Hello, I was just wondering if you could tell me, do people with Bipolar believe that the hallucinations they see are true?
For example, things that are extraordinary and impossible, when visually seeing and hearing people, do they believe what they see is real, even if the situations they are creating are impossible?
I, myself, have only experienced hallucinations twice in my life. Both times they were caused by very high fevers so they weren’t actually related to bipolar disorder. However, I can tell you that at the time they were very real to me and scary as all hell. I remember screaming out and my mother coming to help me as I cried, “But I want the chicken nuggets, where are the chicken nuggets?” (Apparently they ‘d gone missing) My mother was incredibly confused and was like, “I don’t have any chicken nuggets, honey.” I can laugh at it now, but I was definitely not laughing at the time.
I also believe, however, that due to my extreme body temperature, I was a bit delusional at that point as well and probably would have believed just about everything I saw.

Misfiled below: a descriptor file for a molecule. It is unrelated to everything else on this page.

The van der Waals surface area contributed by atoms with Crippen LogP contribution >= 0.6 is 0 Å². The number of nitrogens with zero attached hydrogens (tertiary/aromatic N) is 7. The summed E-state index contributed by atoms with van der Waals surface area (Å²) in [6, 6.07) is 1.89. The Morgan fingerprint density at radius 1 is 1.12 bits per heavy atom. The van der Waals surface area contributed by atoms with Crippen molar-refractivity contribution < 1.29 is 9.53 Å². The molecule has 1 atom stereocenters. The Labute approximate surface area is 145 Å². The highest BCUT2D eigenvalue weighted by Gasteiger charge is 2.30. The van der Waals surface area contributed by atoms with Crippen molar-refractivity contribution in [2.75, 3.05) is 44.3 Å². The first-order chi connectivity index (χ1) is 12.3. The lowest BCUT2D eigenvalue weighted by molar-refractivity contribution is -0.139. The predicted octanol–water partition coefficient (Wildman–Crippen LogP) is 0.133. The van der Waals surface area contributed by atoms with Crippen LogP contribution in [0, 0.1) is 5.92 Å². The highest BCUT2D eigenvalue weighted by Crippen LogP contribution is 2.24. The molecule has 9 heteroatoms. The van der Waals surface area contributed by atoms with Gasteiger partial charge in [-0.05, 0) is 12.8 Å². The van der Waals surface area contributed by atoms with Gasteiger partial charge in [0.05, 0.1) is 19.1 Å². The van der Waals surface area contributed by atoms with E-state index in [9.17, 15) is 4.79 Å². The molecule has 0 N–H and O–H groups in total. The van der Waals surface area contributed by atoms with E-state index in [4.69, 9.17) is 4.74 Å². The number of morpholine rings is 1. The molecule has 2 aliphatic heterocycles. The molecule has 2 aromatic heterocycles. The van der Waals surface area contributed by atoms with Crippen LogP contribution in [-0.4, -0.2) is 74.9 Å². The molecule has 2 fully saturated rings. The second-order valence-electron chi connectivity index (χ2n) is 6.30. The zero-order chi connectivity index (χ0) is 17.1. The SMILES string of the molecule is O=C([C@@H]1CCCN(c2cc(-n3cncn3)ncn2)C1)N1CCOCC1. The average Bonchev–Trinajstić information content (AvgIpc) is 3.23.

I think that’s where the confusion comes in for most people. There is a GREAT difference between hallucinations and delusions.
Hallucinations are seeing things or hearing voices that aren’t there. That does not mean that one needs to definitely believe those things/voices are real. One can be completely aware that they are just hallucinations. But it is likely that in the moment they feel very real and look very real and sound very real.
Delusions are thoughts or beliefs about themselves, the world or others that are not in fact reality, but the person experiencing the delusion is one hundred percent certain those thoughts or beliefs are true.
From what I’ve learned and heard about hallucinations and delusions I believe (in my own opinion) that it is possible to experience both delusions and hallucinations at the same time. I also believe that delusions are much more dangerous than hallucinations, yet also believe that audible hallucinations are more dangerous than visual.
I think you can reason with someone experiencing hallucinations. You can explain to them that what they are seeing or hearing isn’t true. But when a person is delusional there is no reasoning or rationalizing to them. When someone is delusional he or she will not take your word about the impossibility of their thoughts. To them, a delusion is very real.
If I’ve confused you or not answered your question correctly PLEASE let me know. But I do hope this helps.